How Archaeological Artifacts Inspire Imagination. A Study of Two Dozen Poets and Novelists Who Describe the Prehistoric Past
|Author: ||Wyatt, John|
This is a study in cultural history, tracing the relationship between Archaeology and Literature. It relates how archaeology became involved in literary expression. The author's aim is to study 'authors who engaged in a practical manner with the exploration of prehistory, and out that experience, created literature.'
"Literary criticism and archaeology illuminate one another; they can easily be enlisted as metaphors for one another; they share processes of interpretation, analysis and evaluation. As there is an affinity between material artifacts and literature so there is an equally close affinity between the scholarly disciplines dedicated to the study of both fields. There is an increment of understanding when the archaeologist adopts processes and insights of the literary critic and vice versa. John Wyatt's thoughtful, absorbing groundbreaking book points the way to a more inclusive, broader and deeper form of total cultural history.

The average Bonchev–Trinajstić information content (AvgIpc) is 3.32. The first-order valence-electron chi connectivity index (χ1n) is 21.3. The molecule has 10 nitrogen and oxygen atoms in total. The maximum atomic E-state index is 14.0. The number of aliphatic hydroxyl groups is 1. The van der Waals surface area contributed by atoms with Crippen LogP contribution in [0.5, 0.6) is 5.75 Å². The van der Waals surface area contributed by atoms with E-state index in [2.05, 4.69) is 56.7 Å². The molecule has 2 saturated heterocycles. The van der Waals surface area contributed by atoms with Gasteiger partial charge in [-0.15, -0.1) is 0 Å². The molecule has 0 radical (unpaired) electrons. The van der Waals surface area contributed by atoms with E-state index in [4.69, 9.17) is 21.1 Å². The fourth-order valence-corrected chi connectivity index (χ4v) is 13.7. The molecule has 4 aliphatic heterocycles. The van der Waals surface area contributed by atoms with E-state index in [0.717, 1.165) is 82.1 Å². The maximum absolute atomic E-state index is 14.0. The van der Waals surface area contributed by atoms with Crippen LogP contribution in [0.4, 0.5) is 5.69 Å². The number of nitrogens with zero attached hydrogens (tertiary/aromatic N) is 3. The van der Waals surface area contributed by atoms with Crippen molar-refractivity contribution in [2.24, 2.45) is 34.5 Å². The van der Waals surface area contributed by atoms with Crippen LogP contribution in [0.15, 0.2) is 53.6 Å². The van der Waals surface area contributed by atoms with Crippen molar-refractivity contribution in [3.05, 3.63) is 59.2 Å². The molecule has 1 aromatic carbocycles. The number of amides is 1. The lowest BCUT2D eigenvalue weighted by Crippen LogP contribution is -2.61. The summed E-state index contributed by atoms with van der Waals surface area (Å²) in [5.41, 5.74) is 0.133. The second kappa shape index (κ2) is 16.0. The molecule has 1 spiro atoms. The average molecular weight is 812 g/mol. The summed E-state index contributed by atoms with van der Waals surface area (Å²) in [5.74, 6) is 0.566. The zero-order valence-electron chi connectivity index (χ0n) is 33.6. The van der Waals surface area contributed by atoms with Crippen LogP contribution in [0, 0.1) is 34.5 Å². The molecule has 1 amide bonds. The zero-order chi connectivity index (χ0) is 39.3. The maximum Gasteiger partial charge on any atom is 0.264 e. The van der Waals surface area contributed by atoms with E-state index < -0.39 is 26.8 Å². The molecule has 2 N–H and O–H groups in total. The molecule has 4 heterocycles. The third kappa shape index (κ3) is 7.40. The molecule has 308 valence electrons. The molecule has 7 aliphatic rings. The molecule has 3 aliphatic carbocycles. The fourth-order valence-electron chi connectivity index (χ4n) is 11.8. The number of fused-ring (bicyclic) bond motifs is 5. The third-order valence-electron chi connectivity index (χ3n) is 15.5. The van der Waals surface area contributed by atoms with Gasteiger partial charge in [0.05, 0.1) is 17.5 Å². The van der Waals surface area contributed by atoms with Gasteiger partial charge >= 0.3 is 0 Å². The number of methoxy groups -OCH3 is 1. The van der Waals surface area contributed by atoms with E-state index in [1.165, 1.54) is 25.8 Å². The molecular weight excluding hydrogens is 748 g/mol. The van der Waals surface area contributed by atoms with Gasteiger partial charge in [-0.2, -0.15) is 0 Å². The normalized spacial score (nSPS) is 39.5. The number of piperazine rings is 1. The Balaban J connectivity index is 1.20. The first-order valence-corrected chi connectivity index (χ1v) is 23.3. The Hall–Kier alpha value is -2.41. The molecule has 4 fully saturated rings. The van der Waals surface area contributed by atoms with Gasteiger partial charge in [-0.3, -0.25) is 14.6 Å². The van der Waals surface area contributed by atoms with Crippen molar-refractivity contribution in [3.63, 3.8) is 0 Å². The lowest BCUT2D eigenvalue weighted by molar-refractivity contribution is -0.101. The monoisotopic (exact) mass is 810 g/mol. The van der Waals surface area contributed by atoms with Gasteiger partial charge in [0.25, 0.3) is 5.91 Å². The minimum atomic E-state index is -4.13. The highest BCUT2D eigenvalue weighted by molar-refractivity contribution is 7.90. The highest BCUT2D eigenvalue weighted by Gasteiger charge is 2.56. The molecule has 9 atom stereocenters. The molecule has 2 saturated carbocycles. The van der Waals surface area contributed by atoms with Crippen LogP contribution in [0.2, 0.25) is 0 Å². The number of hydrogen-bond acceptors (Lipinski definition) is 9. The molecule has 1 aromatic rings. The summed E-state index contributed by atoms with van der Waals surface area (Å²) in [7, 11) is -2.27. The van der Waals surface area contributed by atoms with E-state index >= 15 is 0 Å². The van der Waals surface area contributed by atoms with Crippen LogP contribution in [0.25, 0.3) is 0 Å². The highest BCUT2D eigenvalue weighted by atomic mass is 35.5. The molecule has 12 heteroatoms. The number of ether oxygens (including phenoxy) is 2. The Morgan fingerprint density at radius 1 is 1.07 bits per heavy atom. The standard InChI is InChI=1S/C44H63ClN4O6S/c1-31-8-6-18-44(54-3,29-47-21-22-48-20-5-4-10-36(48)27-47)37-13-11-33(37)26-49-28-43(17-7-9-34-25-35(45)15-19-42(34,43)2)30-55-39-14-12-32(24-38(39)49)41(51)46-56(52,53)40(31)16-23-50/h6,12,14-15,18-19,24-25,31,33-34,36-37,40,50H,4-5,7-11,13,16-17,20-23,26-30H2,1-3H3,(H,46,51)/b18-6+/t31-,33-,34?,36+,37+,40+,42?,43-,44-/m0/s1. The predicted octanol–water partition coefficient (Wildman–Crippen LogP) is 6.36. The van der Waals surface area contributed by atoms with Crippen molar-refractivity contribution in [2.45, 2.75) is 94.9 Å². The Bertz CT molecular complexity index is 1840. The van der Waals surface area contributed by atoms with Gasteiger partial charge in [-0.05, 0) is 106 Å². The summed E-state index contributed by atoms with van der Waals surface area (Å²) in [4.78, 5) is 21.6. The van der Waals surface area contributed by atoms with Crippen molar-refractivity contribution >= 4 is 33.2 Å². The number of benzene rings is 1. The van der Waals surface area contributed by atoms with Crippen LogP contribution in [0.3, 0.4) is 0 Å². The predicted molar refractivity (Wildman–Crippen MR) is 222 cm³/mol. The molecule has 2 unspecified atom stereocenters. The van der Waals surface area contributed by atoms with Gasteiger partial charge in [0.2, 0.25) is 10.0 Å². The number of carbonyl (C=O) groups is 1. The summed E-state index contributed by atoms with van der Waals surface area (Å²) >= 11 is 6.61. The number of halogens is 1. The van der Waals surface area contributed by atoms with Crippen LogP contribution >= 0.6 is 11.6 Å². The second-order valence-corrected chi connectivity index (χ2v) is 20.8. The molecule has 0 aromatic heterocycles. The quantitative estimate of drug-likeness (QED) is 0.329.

Professor James Sambrook,
The University of Southampton
Table of Contents
Foreword by James Sambrook
Section One: Speculating on the Meaning of Visible Antiquities
Section Two: Early Digging, Archaeology Emerging Out of Antiquarianism to a Wider World
Section Three: Archaeology Comes of Age
Section Four: Classifying Time: Consolidating Discoveries: A New Age Responds to the Oldest Ages
Section Five: Imagination Following Process: The Short Twentieth Century
Section Six: Interpreting Archaeology: The Personal Meaning of Place